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Author Topic: If u ever go to egypt  (Read 9300 times)
kaelaria
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« on: May 08, 2005, 08:52:21 PM »
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That's cool - it looks almost cg!  What color is the sand in the pic?
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Paulo Bizarro
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« Reply #1 on: May 09, 2005, 05:07:23 AM »
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Nice location, though the light is too harsh. The black coating in the rocks is the result of "desert varnish", due to mechanical and chemical erosion at the surface.
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michel
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« Reply #2 on: May 09, 2005, 10:05:34 AM »
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yes, early morning or late afternoon light is always much better. sometimes some had to deal with the actual situation. 'unfortunately' i hve been there at 11am. maybe next time...thanks
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michel

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Eric Myrvaagnes
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« Reply #3 on: May 09, 2005, 01:12:27 PM »
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I like the color version much better. The B&W is interesting but the color gives a much better sense of depth.
To me, the color version is interesting, but the B&W one is fantastic. The abstraction provided by the monochrome rendition adds to the sense of a fantastic place. The B&W has some excitement for me; the color one just tells me "Oh, that's what it really looks like." And I like the harsh lighting, too. But if you get a chance to do an early morning or late afternoon shot some day, please post it.

Very nice!

Eric
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« Reply #4 on: May 09, 2005, 05:00:04 PM »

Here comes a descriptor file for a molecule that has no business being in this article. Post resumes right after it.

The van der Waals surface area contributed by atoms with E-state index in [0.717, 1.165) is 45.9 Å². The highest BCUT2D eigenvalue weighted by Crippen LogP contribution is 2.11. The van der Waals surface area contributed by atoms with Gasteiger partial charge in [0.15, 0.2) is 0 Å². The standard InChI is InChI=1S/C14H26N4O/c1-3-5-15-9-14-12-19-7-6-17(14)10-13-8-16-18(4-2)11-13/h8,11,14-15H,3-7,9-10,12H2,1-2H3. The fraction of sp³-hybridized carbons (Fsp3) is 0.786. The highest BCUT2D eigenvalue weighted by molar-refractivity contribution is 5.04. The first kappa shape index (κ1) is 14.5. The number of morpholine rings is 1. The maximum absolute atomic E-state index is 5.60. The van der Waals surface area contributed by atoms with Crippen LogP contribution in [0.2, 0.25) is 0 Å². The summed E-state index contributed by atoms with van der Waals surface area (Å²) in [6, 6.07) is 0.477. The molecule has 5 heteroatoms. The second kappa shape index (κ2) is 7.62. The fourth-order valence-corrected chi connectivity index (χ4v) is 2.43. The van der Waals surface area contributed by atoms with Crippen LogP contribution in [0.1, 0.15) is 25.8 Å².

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Great idea, Robert. I wish I'd thought of it. It just goes to show how a little abstraction can stimulate the imagination.

Eric
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Julian Love
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« Reply #5 on: May 10, 2005, 11:16:39 AM »
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I've just returned from the western desert last week, and have a few pictures online - they're pretty rushed as they've just been processed quickly on my lapop for some friends to see:

http://www.adventurephotographer.net

The scenery is truly spectacular, especially the descent into Dakhla oasis from Farafra. The area is highly recommended for any landscape fan.

Julian
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michel
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« Reply #6 on: May 10, 2005, 12:30:53 PM »
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hi julien,

nice pics on your web. seems that we shoot similar subjects at similar locations
> http://www.myfourthirds.com/folder.php?id=586

cu
michael
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francois
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« Reply #7 on: May 10, 2005, 01:35:30 PM »
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I, on the other hand, like the lighting the way it is in this photo. Light *is* harsh in the Egyptian desert, and the harsh lighting gives a better feel for the atmosphere of the place, and enhances the effect you're trying to capture.